As the Teddybears have suggested, Devil’s Music is not really an album, but a collection of dream collaborations. But, as Robert Christgau has noted, Devil’s Music might be unified by its revival of various 1950s rock ‘n’ roll tropes, which he thinks might be a current trend — for instance, the title-track’s Bo Diddley beat and lounge-exotica tribalism. Christgau reiterates Marxist historian Raymond Williams’ oft-cited claim that “both the residual and the emergent are essential weapons in any battle against the dominant.” Of course, it’s tough to separate these modes from each other definitively or to see Devil’s Music as, conclusively, taking part in a battle against a troublesome “dominant.” But I’m left curious about what this album is capable of doing, or saying, beyond inspiring wiggling or giggling.
Part of what’s silly about this is the incommensurability of each vocalist’s style, to the point of awkward complementarity, with his or her musical backdrop. Likewise, the lyrics involve adjoined incompatibilities, fusions between singer-and-self, singer-and-subject, and singer-and-music, requiring the ambitious dreams of the Teddybears or at least the party-down reunification vibe of their streamlined bombast. For instance, Cee-Lo is all over “Cho Cha” the cat, as represented by the B-52 singers’ meows and mewls. He’s insistent on reciprocating lovingly to his loving and “only friend,” with whom he cannot, of course, communicate traditionally. It’s the repurposing of an overbearing Barry White you always wanted around until he became a mite too frisky, as was inevitable. Again, as with all the tunes, it boils down to empowerment, Cee-Lo’s plea to be taken as he is. His profession of love is responded to with a kitty’s scowl. All these songs involve characters experiencing communication breakdowns — and, as History of Consciousness professor Donna Haraway puts it in her opus When Species Meet, we have to find other ways of relating to other species, other than othering them.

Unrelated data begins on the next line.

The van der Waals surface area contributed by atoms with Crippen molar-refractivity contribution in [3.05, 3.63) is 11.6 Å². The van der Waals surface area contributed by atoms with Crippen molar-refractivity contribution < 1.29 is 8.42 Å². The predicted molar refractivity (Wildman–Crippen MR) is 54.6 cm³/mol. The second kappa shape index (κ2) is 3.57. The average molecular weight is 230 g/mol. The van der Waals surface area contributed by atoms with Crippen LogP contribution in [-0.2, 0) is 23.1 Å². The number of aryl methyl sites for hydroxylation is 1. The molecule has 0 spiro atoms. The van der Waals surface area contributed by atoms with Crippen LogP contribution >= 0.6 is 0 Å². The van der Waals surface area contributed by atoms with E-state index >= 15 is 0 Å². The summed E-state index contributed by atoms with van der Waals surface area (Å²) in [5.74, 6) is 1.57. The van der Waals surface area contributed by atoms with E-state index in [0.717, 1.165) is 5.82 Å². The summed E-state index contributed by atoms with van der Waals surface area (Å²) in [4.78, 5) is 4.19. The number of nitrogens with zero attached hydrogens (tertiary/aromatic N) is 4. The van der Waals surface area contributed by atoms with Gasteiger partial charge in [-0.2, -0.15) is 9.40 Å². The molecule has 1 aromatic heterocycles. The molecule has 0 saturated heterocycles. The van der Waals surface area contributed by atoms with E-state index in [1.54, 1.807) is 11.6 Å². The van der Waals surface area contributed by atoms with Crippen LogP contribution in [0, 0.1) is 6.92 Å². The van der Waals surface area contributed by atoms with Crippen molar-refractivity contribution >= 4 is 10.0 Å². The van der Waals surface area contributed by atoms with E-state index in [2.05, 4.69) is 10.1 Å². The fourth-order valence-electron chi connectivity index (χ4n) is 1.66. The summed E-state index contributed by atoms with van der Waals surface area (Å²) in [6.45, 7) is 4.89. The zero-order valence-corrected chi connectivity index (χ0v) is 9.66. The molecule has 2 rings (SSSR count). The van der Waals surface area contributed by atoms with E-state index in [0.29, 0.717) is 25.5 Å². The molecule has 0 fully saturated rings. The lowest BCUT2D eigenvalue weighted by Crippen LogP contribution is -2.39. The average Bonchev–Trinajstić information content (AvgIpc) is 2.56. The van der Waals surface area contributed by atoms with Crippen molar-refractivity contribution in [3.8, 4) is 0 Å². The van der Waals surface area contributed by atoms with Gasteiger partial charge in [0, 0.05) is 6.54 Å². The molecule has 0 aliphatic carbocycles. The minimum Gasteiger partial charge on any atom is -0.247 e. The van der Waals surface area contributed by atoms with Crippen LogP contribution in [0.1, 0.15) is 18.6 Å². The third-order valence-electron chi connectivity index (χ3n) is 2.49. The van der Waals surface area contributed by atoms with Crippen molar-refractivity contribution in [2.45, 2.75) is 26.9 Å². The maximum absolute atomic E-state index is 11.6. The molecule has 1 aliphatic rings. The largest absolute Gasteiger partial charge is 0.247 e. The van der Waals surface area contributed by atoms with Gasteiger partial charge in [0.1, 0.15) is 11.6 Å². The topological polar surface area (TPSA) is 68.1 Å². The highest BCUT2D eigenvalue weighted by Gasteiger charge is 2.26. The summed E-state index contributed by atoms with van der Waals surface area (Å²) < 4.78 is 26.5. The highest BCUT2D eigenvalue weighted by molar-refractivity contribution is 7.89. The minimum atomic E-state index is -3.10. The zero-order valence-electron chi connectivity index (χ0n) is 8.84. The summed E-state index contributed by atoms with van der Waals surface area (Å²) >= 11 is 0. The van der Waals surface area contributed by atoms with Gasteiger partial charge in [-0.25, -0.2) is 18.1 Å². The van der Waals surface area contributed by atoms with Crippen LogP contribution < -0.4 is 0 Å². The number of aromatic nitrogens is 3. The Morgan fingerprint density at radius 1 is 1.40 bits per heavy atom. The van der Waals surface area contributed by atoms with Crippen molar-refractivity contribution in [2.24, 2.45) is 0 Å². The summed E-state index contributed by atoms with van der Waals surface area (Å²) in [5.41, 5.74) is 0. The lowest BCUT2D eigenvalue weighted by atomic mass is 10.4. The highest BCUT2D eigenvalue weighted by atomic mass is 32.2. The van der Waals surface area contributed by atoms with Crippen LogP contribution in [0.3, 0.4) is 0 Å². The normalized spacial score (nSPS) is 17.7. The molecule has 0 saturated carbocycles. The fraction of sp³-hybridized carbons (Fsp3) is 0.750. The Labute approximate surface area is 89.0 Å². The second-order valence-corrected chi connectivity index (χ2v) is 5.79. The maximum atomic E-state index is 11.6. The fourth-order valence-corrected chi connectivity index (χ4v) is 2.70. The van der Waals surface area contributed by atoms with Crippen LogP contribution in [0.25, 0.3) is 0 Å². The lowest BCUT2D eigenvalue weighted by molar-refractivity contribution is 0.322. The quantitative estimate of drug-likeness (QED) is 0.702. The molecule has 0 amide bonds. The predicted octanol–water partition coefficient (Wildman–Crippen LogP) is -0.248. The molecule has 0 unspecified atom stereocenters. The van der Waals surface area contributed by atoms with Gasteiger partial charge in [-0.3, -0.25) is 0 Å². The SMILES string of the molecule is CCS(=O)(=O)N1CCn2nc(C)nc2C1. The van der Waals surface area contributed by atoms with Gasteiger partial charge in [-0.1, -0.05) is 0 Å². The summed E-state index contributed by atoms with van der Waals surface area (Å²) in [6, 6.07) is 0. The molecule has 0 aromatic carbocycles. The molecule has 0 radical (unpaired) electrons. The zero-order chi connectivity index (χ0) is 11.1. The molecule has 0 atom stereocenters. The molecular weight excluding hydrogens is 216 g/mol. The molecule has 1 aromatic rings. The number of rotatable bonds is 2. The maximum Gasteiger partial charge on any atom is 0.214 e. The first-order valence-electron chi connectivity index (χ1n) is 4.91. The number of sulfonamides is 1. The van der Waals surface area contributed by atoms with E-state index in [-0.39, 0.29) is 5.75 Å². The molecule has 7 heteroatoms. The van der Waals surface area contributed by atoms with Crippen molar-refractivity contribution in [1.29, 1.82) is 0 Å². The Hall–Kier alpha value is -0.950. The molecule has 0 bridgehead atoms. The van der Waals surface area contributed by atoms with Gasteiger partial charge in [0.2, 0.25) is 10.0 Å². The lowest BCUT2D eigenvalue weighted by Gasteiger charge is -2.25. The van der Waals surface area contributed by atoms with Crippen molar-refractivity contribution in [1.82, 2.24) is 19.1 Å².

Elsewhere, Wayne Coyne challenges a drugged-out Christian to count the fingers on his hand. Two types of whack-jobs cannot quite relate to each other. Okay, so let’s party anyway.